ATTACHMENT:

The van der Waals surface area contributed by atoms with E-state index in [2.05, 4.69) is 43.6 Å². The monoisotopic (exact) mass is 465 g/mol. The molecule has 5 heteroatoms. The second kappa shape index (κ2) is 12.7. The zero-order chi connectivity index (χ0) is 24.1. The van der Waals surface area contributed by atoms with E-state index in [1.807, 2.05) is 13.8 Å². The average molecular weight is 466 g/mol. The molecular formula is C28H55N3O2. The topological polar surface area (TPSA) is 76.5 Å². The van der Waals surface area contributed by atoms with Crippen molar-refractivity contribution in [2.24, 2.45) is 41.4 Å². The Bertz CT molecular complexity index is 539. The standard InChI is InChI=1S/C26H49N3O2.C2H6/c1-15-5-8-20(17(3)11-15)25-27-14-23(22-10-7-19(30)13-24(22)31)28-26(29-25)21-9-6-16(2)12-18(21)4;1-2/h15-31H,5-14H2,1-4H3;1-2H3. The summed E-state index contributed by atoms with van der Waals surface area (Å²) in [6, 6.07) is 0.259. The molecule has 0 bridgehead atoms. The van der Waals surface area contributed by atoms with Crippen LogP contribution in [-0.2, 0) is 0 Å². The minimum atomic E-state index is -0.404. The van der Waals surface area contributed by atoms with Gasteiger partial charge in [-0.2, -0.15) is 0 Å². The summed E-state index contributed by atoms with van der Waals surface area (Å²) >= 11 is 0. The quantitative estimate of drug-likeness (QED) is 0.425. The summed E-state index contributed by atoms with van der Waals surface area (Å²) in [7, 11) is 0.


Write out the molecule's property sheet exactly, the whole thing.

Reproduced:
The van der Waals surface area contributed by atoms with E-state index in [2.05, 4.69) is 43.6 Å². The monoisotopic (exact) mass is 465 g/mol. The molecule has 5 heteroatoms. The second kappa shape index (κ2) is 12.7. The zero-order chi connectivity index (χ0) is 24.1. The van der Waals surface area contributed by atoms with E-state index in [1.807, 2.05) is 13.8 Å². The average molecular weight is 466 g/mol. The molecular formula is C28H55N3O2. The topological polar surface area (TPSA) is 76.5 Å². The van der Waals surface area contributed by atoms with Crippen molar-refractivity contribution in [2.24, 2.45) is 41.4 Å². The Bertz CT molecular complexity index is 539. The standard InChI is InChI=1S/C26H49N3O2.C2H6/c1-15-5-8-20(17(3)11-15)25-27-14-23(22-10-7-19(30)13-24(22)31)28-26(29-25)21-9-6-16(2)12-18(21)4;1-2/h15-31H,5-14H2,1-4H3;1-2H3. The summed E-state index contributed by atoms with van der Waals surface area (Å²) in [6, 6.07) is 0.259. The molecule has 0 bridgehead atoms. The van der Waals surface area contributed by atoms with Crippen LogP contribution in [-0.2, 0) is 0 Å². The minimum atomic E-state index is -0.404. The van der Waals surface area contributed by atoms with Gasteiger partial charge in [-0.2, -0.15) is 0 Å². The summed E-state index contributed by atoms with van der Waals surface area (Å²) >= 11 is 0. The quantitative estimate of drug-likeness (QED) is 0.425. The summed E-state index contributed by atoms with van der Waals surface area (Å²) in [7, 11) is 0.